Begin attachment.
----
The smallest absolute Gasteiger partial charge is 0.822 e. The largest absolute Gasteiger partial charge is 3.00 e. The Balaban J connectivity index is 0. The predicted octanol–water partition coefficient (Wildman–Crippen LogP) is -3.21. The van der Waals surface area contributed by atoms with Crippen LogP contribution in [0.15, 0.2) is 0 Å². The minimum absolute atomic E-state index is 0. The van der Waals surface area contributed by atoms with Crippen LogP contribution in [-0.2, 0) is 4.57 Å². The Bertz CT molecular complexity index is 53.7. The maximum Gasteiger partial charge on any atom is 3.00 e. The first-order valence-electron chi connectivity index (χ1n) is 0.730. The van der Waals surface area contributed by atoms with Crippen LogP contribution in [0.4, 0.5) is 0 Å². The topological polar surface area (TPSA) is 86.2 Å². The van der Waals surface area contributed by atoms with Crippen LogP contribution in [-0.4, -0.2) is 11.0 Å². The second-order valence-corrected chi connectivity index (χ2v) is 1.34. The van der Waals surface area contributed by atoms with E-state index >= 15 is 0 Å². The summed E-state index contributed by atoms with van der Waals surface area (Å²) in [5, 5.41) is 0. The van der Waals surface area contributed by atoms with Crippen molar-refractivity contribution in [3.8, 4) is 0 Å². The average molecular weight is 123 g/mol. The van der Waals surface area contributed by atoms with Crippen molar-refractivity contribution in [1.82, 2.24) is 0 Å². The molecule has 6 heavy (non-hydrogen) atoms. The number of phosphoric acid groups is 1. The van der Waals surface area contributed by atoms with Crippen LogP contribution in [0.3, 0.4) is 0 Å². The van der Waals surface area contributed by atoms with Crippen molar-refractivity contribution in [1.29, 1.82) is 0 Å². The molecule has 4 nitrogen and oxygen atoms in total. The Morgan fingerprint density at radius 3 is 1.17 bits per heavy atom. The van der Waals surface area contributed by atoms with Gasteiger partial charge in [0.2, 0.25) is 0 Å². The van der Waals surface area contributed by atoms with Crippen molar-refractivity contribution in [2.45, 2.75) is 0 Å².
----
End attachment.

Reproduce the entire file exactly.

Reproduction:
The smallest absolute Gasteiger partial charge is 0.822 e. The largest absolute Gasteiger partial charge is 3.00 e. The Balaban J connectivity index is 0. The predicted octanol–water partition coefficient (Wildman–Crippen LogP) is -3.21. The van der Waals surface area contributed by atoms with Crippen LogP contribution in [0.15, 0.2) is 0 Å². The minimum absolute atomic E-state index is 0. The van der Waals surface area contributed by atoms with Crippen LogP contribution in [-0.2, 0) is 4.57 Å². The Bertz CT molecular complexity index is 53.7. The maximum Gasteiger partial charge on any atom is 3.00 e. The first-order valence-electron chi connectivity index (χ1n) is 0.730. The van der Waals surface area contributed by atoms with Crippen LogP contribution in [0.4, 0.5) is 0 Å². The topological polar surface area (TPSA) is 86.2 Å². The van der Waals surface area contributed by atoms with Crippen LogP contribution in [-0.4, -0.2) is 11.0 Å². The second-order valence-corrected chi connectivity index (χ2v) is 1.34. The van der Waals surface area contributed by atoms with E-state index >= 15 is 0 Å². The summed E-state index contributed by atoms with van der Waals surface area (Å²) in [5, 5.41) is 0. The van der Waals surface area contributed by atoms with Crippen molar-refractivity contribution in [3.8, 4) is 0 Å². The average molecular weight is 123 g/mol. The van der Waals surface area contributed by atoms with Crippen molar-refractivity contribution in [1.82, 2.24) is 0 Å². The molecule has 6 heavy (non-hydrogen) atoms. The number of phosphoric acid groups is 1. The van der Waals surface area contributed by atoms with Crippen LogP contribution in [0.3, 0.4) is 0 Å². The van der Waals surface area contributed by atoms with Crippen molar-refractivity contribution in [1.29, 1.82) is 0 Å². The molecule has 4 nitrogen and oxygen atoms in total. The Morgan fingerprint density at radius 3 is 1.17 bits per heavy atom. The van der Waals surface area contributed by atoms with Gasteiger partial charge in [0.2, 0.25) is 0 Å². The van der Waals surface area contributed by atoms with Crippen molar-refractivity contribution in [2.45, 2.75) is 0 Å².